To edit, or not to edit, part 2

Some advocates of the “No editing”- camp claim that editing is something that came along with Adobe Photoshop and therefore some kind of modern mumbo jumbo. This is definitely not true. Back in the days when we all shot on film there were two ways of doing photography. Most of us sent the exposed film to a lab and got paper prints back. This was the equivalent of shooting JPEG and not doing anything to the images afterwards. The more advanced enthusiasts had their own darkroom where they developed the film and made their own prints. These enthusiasts also had a few tools and tricks to alter the final print from what it would be “straight out of camera”. More on this in the next part of this series. This is equivalent to shooting RAW and using software like Lightroom and Photoshop or others. The difference is that some hand over all the control to others and more or less automatic procedures, while others prefer to have total control themselves. Today with relatively cheap software, virtually everyone can have their own digital darkroom if they want to.

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So there is nothing wrong with having a darkroom, either digital or analog, and deciding how the final photo will look. There is also nothing wrong with handing most of the decisions over to the algorithms of automatic developing and printing machines. It is entirely up to you as the creator of the photo. The main goal will be to fulfill your own vision of what the final image will look like. If you do that by having the camera on Auto and shooting JPEG, then that’s just fine. If you want to have more control and your vision goes beyond what is possible with Auto then you have a vast toolbox to choose from, ranging from manual and semi-automatic camera settings to the whole world of photo editing.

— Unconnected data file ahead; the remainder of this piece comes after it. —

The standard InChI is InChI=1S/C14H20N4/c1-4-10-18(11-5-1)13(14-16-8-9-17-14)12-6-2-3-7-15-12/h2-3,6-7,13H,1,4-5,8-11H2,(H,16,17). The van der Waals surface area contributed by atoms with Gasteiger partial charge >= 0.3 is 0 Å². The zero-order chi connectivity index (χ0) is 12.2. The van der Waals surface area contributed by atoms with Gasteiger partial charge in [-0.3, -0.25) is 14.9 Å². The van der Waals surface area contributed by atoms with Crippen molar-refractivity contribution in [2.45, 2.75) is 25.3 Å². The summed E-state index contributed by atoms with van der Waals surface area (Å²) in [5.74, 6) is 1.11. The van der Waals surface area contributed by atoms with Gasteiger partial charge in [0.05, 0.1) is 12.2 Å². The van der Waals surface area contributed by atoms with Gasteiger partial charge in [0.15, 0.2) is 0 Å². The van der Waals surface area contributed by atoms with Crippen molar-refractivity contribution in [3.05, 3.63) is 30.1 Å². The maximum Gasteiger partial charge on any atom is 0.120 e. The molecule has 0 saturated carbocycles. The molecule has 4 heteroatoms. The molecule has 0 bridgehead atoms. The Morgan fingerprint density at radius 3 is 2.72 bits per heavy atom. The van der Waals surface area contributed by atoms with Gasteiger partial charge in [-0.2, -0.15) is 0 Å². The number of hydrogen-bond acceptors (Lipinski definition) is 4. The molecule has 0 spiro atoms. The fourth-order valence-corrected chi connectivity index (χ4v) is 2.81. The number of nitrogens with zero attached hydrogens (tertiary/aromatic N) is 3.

Of course there are situations where heavy editing and alteration of an image would be wrong, and even unethical. This would be for example in journalism or any time a photo is taken with the purpose of documenting reality. In these cases it is important to be able to trust that what we see is what was really there. Therefore, when I say you are allowed to do whatever you want to your photos I am obviously not talking about these cases. I am talking about when a photo is taken for more artistic reasons.

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In the next and last post on this topic I will look into some of the things that actually were done before Photoshop was invented. In the mean time you can check out my images at my Clickasnap profile or my website.

Happy shooting and editing!

Hans Petter Birkeland.

Read Pt. 1 here

Read Pt. 3 here

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